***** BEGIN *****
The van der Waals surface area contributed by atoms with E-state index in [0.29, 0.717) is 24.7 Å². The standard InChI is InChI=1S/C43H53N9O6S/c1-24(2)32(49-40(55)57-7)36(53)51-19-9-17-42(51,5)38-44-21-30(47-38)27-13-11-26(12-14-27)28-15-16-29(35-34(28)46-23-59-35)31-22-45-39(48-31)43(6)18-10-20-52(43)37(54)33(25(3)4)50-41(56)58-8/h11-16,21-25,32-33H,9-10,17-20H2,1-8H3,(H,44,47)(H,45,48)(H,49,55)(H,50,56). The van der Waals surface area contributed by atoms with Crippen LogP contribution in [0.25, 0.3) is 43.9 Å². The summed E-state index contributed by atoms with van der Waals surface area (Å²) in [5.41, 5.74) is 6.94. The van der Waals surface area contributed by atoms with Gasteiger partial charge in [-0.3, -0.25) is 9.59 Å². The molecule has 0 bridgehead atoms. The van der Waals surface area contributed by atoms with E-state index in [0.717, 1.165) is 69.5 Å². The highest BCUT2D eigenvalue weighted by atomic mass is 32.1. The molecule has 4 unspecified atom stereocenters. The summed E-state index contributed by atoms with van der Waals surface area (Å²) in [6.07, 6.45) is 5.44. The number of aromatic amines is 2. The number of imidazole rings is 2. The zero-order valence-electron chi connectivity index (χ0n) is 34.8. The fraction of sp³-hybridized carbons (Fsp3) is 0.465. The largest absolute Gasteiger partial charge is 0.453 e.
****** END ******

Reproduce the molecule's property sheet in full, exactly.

The van der Waals surface area contributed by atoms with E-state index in [0.29, 0.717) is 24.7 Å². The standard InChI is InChI=1S/C43H53N9O6S/c1-24(2)32(49-40(55)57-7)36(53)51-19-9-17-42(51,5)38-44-21-30(47-38)27-13-11-26(12-14-27)28-15-16-29(35-34(28)46-23-59-35)31-22-45-39(48-31)43(6)18-10-20-52(43)37(54)33(25(3)4)50-41(56)58-8/h11-16,21-25,32-33H,9-10,17-20H2,1-8H3,(H,44,47)(H,45,48)(H,49,55)(H,50,56). The van der Waals surface area contributed by atoms with Crippen LogP contribution in [0.25, 0.3) is 43.9 Å². The summed E-state index contributed by atoms with van der Waals surface area (Å²) in [5.41, 5.74) is 6.94. The van der Waals surface area contributed by atoms with Gasteiger partial charge in [-0.3, -0.25) is 9.59 Å². The molecule has 0 bridgehead atoms. The van der Waals surface area contributed by atoms with E-state index in [0.717, 1.165) is 69.5 Å². The highest BCUT2D eigenvalue weighted by atomic mass is 32.1. The molecule has 4 unspecified atom stereocenters. The summed E-state index contributed by atoms with van der Waals surface area (Å²) in [6.07, 6.45) is 5.44. The number of aromatic amines is 2. The number of imidazole rings is 2. The zero-order valence-electron chi connectivity index (χ0n) is 34.8. The fraction of sp³-hybridized carbons (Fsp3) is 0.465. The largest absolute Gasteiger partial charge is 0.453 e.